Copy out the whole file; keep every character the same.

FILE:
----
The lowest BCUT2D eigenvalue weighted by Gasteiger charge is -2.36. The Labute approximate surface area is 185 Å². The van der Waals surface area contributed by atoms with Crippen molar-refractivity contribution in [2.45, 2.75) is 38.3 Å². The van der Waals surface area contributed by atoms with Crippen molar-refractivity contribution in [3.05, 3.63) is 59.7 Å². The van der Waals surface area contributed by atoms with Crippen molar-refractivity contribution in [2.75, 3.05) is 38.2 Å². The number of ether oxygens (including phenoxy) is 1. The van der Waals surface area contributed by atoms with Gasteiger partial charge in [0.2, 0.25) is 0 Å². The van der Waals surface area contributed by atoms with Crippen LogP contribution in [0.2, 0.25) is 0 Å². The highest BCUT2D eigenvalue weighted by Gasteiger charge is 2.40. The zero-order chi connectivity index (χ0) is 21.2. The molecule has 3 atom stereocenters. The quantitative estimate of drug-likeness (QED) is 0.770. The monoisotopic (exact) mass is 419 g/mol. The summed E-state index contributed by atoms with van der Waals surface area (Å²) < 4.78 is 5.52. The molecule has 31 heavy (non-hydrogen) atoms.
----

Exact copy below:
The lowest BCUT2D eigenvalue weighted by Gasteiger charge is -2.36. The Labute approximate surface area is 185 Å². The van der Waals surface area contributed by atoms with Crippen molar-refractivity contribution in [2.45, 2.75) is 38.3 Å². The van der Waals surface area contributed by atoms with Crippen molar-refractivity contribution in [3.05, 3.63) is 59.7 Å². The van der Waals surface area contributed by atoms with Crippen molar-refractivity contribution in [2.75, 3.05) is 38.2 Å². The number of ether oxygens (including phenoxy) is 1. The van der Waals surface area contributed by atoms with Gasteiger partial charge in [0.2, 0.25) is 0 Å². The van der Waals surface area contributed by atoms with Crippen LogP contribution in [0.2, 0.25) is 0 Å². The highest BCUT2D eigenvalue weighted by Gasteiger charge is 2.40. The zero-order chi connectivity index (χ0) is 21.2. The molecule has 3 atom stereocenters. The quantitative estimate of drug-likeness (QED) is 0.770. The monoisotopic (exact) mass is 419 g/mol. The summed E-state index contributed by atoms with van der Waals surface area (Å²) < 4.78 is 5.52. The molecule has 31 heavy (non-hydrogen) atoms.